The American Medical Association considers recovered memories of childhood sexual abuse to be of uncertain authenticity, which should be put into external seeing. The dangers of this are very obvious, because not only that false memories can be thought to be real memories, but also, real memories of real abuse may be though to be false memories and may provide real abusers a good defense. In the end, no one has benefits from encouraging a belief in memory which is doesnt exist. So it does not matter what the child may recall of the memory, because the new version can only bring harm.

Carl Jung, an early Freudian believer, added to this theory of the memory by saying that there was an area of repressed memories in the unconscious mind, an area that was not based on individual past experiences at all: the “collective”unconscious. The collective unconscious is the storehouse for acts and patterns shared ether by members of a culture or universally by every humans. Under some conditions these acts and patterns show themselves as stereotyped: images, patterns and symbols, that are usually seen in dreams or fantasies, and that appear as themes in mythology, religion, and fairy tales.

The stereotype of the stereotype Model can be traced back to Plato’s various beliefs about the eddies, witch are forms of reality that have alto described by Plato but were always held up as ‘more real’ than the world of sense experience that, in some ways was always inferior to and dependent on the eddies. Why would someone remember something so horrible if it really did not happen? There is a belief in our society that there is relationship between sexual abuse and the individuas pathology. Maybe in this climate, people are more likely to believe that things happened when they didn’t.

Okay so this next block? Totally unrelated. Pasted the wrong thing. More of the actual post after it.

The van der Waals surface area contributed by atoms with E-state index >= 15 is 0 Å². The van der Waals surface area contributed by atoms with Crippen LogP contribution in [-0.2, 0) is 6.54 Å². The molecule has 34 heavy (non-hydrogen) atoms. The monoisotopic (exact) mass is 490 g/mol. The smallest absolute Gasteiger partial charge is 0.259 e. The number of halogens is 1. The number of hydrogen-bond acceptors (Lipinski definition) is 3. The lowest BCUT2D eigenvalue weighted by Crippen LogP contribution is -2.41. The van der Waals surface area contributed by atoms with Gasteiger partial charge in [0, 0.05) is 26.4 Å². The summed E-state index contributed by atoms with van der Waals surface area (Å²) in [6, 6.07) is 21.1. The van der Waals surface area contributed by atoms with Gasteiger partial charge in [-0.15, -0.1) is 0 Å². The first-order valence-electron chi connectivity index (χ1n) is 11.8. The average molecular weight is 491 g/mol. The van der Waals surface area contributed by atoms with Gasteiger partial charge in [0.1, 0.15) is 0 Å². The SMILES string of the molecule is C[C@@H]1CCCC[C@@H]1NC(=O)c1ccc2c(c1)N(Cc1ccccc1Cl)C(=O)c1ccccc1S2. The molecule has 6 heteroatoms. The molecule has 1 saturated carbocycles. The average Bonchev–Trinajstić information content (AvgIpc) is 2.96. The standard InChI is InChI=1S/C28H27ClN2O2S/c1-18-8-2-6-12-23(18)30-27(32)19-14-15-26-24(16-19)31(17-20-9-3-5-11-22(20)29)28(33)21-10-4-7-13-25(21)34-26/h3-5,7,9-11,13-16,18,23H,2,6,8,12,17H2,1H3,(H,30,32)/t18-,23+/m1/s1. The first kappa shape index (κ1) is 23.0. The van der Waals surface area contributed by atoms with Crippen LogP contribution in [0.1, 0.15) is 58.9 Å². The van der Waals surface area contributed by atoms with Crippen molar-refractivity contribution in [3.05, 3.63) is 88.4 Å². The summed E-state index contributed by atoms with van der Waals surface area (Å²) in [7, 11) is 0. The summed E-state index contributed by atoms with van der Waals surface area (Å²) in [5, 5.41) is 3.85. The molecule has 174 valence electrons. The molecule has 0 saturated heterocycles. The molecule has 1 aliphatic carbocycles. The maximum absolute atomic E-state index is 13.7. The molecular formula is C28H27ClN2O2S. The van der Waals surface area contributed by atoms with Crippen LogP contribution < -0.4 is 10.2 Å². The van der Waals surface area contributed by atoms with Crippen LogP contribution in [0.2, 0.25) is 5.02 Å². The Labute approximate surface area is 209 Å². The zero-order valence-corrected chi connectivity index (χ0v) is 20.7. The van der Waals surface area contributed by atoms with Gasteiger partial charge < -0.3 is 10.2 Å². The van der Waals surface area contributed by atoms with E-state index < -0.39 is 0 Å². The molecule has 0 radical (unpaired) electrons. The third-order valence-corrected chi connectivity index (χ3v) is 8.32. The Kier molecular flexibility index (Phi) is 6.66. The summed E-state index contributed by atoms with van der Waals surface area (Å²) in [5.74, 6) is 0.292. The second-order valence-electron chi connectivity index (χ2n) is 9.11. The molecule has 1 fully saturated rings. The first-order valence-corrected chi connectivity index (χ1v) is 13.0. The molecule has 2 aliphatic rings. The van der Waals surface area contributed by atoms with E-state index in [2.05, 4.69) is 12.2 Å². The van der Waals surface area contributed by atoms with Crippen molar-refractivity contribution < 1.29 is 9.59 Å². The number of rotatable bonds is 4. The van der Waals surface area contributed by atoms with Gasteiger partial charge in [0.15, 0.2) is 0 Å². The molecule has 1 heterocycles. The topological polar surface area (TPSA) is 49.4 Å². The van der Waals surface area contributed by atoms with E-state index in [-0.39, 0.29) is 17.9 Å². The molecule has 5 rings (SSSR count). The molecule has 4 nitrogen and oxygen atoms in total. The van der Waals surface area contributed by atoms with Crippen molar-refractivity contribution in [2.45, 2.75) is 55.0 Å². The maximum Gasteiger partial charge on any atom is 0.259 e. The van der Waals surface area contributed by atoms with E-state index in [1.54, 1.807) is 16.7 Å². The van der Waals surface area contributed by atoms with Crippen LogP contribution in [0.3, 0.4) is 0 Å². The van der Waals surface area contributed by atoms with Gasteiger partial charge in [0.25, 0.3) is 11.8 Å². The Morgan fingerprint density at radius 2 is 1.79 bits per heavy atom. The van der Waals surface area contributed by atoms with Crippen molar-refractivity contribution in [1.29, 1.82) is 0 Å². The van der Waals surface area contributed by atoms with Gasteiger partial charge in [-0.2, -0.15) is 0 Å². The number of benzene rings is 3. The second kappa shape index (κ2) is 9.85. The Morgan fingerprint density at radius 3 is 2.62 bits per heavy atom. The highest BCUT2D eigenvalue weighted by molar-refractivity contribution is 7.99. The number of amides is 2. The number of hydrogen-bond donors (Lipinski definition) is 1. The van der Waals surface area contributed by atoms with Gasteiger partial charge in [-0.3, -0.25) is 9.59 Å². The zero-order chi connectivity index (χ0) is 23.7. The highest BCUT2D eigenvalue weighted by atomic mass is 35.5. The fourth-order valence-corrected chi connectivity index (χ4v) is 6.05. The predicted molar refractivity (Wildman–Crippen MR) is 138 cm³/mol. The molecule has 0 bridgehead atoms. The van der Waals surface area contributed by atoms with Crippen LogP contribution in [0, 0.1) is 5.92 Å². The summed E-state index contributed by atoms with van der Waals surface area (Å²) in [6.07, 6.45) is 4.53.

When people enter therapy, they do want to get better, they want to change. People also have the tendency to look for some kind of explanation of why they have a problem. Clients get to trust the person that helps them. Because they are trying to get better, clients have the tendency to rely on the therapist’s opinion. If the therapist believe that the reason that the client has a problem is because of some past trauma, and especially if the therapist believes that the patient will not get better unless he remembers the trauma, the patient will try to find what he thinks is a trauma memory, in order to get better.

“No one — not the patients, therapists, parents or critics of recovered memory therapy — question that this therapys an intensely difficult and painful experience. That the pain of therapy is real should not be accepted, however, as an argument that the memories uncovered are accurate. One’s emotional reaction to a perceived memory need not correlate with the veracity of that event, but rather only to whether one believes that event to be true. “